In September, model Gigi Hadid--she of the bombshell curves and recent Victoria’s Secret waves--took to Instagram to defy online trolls among her then-6.5 million followers who criticized her voluptuousness.
She reminded them of something people often forget about the genetically blessed: “I’m human, and I’m not going to lie, I did let the negativity get to me a bit.”
It was a bold admission of body insecurity from the 20-year-old beauty who, in the last two years, has become one of most buzzed-about supermodels, up there with her model friends Cara Delevingne and Kendall Jenner.
It was also a defining moment in our age of Instagram and celebrity models—one of many instances of a famous face taking control of her celebrity narrative, establishing herself in a position of power even as she exposes her vulnerability. And it represents a huge shift of power between celebrities and the media.
Gigi, Cara, and Kendall are their generation’s Cindy, Christy, and Naomi: the new It Girl models who have become their own brands, dominating the industry with their striking looks, family lineage, and—most of all—their social-media influence.
Among the surfeit of celebrity Instagram photos posted by celebrities, frequently with newsworthy text or captions like Hadid’s, these models are running their own PR machines. Their Instagram posts are fodder for hot takes and think pieces in mainstream media websites like this one.
Indeed, models are more influential now than ever before because they operate predominantly outside the traditional realm of celebrity influence. They’ve seized control of their image and personal brand from agents and PR reps and the media.
In the three months since Gigi Hadid posted to Instagram about being body-shamed, she’s debuted on the Victoria’s Secret Fashion Show and accrued 4 million more followers on Instagram. Her social media influence has ballooned as she’s become a poster girl for body positivity.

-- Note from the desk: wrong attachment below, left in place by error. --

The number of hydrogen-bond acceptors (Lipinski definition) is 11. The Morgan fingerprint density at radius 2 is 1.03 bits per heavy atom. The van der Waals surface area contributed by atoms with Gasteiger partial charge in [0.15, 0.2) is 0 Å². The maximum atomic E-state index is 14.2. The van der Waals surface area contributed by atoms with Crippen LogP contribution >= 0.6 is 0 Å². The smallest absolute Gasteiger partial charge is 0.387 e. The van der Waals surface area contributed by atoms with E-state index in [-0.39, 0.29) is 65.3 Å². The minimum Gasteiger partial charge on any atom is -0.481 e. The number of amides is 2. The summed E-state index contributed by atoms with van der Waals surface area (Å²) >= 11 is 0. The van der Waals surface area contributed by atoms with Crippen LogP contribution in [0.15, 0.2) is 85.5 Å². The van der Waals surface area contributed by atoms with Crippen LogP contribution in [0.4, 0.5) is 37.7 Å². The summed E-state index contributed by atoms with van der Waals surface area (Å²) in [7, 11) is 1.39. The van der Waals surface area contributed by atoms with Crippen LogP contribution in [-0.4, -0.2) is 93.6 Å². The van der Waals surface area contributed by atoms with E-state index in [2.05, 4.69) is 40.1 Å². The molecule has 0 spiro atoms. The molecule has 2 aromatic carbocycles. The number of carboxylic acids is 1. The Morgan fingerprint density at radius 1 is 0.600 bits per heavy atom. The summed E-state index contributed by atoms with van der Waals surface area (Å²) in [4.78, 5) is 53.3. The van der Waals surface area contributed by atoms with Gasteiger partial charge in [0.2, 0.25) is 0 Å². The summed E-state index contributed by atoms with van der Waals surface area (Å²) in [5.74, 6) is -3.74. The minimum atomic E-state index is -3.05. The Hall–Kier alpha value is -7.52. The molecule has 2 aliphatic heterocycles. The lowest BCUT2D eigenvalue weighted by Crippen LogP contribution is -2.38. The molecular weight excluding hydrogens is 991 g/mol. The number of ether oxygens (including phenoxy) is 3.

Cara Delevingne, the 23-year-old British modeling sensation, was perhaps the first model of her generation to develop her personal brand on Instagram.
She’s been a fixture on the catwalk and in fashion editorials for nearly five years, but it was on social media where she distinguished herself as a personality and a role model in the past two years or so.
She posts goofy, unglamorous photos and videos of herself to her (now 24.1) millions of Instagram followers, with dry, self-deprecating captions. Her feed is filled with inspirational quotes and cheeky jokes; family pics and cute animal photos.
Nothing is unfiltered on Instagram, but Delevingne has managed to portray a seemingly authentic image of herself as the silly, fun-loving girl everyone wants to be friends with.
Kendall Jenner has twice as many followers as her bestie Cara, who has cut back on modeling gigs to focus more on acting.
Jenner, meanwhile, has become the biggest face of fashion in addition to being part of the ubiquitous Kardashian clan. Her Instagram feed is more sex bomb than goofball, though she occasionally shows us she cares about feminism, family, and friends, too.
This is the “Celebrities: They’re Just Like Us” stuff that the tabloid US Weekly has been selling for years--only now it comes directly from celebrities themselves.
Tinkerbell-sized waists and other impressive measurements are still important, but a model’s social media following may be her most valuable asset.